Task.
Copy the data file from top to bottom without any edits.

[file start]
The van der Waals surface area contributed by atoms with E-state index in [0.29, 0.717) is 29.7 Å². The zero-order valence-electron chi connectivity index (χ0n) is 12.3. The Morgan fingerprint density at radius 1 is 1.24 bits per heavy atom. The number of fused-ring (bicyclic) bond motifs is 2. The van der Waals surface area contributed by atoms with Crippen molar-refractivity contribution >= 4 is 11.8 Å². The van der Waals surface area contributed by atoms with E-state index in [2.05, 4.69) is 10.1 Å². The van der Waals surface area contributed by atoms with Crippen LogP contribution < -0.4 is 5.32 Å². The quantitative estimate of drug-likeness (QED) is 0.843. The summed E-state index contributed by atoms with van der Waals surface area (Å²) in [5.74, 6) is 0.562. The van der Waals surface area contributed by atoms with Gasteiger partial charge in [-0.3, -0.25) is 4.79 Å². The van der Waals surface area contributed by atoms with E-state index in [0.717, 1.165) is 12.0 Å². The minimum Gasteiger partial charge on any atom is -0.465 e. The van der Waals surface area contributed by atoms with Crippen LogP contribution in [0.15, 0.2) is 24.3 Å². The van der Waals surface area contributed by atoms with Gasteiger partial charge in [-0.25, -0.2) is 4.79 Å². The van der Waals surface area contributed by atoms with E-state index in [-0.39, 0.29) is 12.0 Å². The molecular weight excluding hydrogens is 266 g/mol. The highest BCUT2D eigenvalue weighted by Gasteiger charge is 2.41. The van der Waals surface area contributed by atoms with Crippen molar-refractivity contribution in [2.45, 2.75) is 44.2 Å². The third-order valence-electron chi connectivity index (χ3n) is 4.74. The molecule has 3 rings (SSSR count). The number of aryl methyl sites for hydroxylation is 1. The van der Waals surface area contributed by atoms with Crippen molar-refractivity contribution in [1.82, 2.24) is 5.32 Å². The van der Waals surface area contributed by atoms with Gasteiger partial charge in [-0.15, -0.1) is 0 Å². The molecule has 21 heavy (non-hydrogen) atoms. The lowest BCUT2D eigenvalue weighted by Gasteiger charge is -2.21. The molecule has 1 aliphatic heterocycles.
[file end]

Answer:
The van der Waals surface area contributed by atoms with E-state index in [0.29, 0.717) is 29.7 Å². The zero-order valence-electron chi connectivity index (χ0n) is 12.3. The Morgan fingerprint density at radius 1 is 1.24 bits per heavy atom. The number of fused-ring (bicyclic) bond motifs is 2. The van der Waals surface area contributed by atoms with Crippen molar-refractivity contribution >= 4 is 11.8 Å². The van der Waals surface area contributed by atoms with E-state index in [2.05, 4.69) is 10.1 Å². The van der Waals surface area contributed by atoms with Crippen LogP contribution < -0.4 is 5.32 Å². The quantitative estimate of drug-likeness (QED) is 0.843. The summed E-state index contributed by atoms with van der Waals surface area (Å²) in [5.74, 6) is 0.562. The van der Waals surface area contributed by atoms with Gasteiger partial charge in [-0.3, -0.25) is 4.79 Å². The van der Waals surface area contributed by atoms with E-state index in [0.717, 1.165) is 12.0 Å². The minimum Gasteiger partial charge on any atom is -0.465 e. The van der Waals surface area contributed by atoms with Crippen LogP contribution in [0.15, 0.2) is 24.3 Å². The van der Waals surface area contributed by atoms with Gasteiger partial charge in [-0.25, -0.2) is 4.79 Å². The van der Waals surface area contributed by atoms with E-state index in [-0.39, 0.29) is 12.0 Å². The molecular weight excluding hydrogens is 266 g/mol. The highest BCUT2D eigenvalue weighted by Gasteiger charge is 2.41. The van der Waals surface area contributed by atoms with Crippen molar-refractivity contribution in [2.45, 2.75) is 44.2 Å². The third-order valence-electron chi connectivity index (χ3n) is 4.74. The molecule has 3 rings (SSSR count). The number of aryl methyl sites for hydroxylation is 1. The van der Waals surface area contributed by atoms with Crippen molar-refractivity contribution in [1.82, 2.24) is 5.32 Å². The van der Waals surface area contributed by atoms with Gasteiger partial charge in [-0.15, -0.1) is 0 Å². The molecule has 21 heavy (non-hydrogen) atoms. The lowest BCUT2D eigenvalue weighted by Gasteiger charge is -2.21. The molecule has 1 aliphatic heterocycles.